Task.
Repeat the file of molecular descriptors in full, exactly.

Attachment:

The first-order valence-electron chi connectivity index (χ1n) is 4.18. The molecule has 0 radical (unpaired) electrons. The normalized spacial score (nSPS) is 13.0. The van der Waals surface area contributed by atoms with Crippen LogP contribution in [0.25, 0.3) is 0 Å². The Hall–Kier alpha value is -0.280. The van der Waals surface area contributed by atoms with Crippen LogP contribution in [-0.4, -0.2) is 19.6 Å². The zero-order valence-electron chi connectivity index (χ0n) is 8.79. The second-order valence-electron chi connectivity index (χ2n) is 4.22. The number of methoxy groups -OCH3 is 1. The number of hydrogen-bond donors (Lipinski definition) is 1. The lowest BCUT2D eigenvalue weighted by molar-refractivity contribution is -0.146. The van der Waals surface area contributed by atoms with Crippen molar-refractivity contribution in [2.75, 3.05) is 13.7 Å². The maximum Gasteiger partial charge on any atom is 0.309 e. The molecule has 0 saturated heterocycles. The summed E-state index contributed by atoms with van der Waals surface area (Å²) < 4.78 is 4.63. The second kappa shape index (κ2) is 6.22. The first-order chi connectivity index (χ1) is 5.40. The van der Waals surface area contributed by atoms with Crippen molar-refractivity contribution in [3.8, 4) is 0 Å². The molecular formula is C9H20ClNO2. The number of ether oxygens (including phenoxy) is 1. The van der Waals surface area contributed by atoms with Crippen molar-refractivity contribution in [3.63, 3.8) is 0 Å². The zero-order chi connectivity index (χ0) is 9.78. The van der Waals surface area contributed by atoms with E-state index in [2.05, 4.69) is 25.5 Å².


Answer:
The first-order valence-electron chi connectivity index (χ1n) is 4.18. The molecule has 0 radical (unpaired) electrons. The normalized spacial score (nSPS) is 13.0. The van der Waals surface area contributed by atoms with Crippen LogP contribution in [0.25, 0.3) is 0 Å². The Hall–Kier alpha value is -0.280. The van der Waals surface area contributed by atoms with Crippen LogP contribution in [-0.4, -0.2) is 19.6 Å². The zero-order valence-electron chi connectivity index (χ0n) is 8.79. The second-order valence-electron chi connectivity index (χ2n) is 4.22. The number of methoxy groups -OCH3 is 1. The number of hydrogen-bond donors (Lipinski definition) is 1. The lowest BCUT2D eigenvalue weighted by molar-refractivity contribution is -0.146. The van der Waals surface area contributed by atoms with Crippen molar-refractivity contribution in [2.75, 3.05) is 13.7 Å². The maximum Gasteiger partial charge on any atom is 0.309 e. The molecule has 0 saturated heterocycles. The summed E-state index contributed by atoms with van der Waals surface area (Å²) < 4.78 is 4.63. The second kappa shape index (κ2) is 6.22. The first-order chi connectivity index (χ1) is 5.40. The van der Waals surface area contributed by atoms with Crippen molar-refractivity contribution in [3.8, 4) is 0 Å². The molecular formula is C9H20ClNO2. The number of ether oxygens (including phenoxy) is 1. The van der Waals surface area contributed by atoms with Crippen molar-refractivity contribution in [3.63, 3.8) is 0 Å². The zero-order chi connectivity index (χ0) is 9.78. The van der Waals surface area contributed by atoms with E-state index in [2.05, 4.69) is 25.5 Å².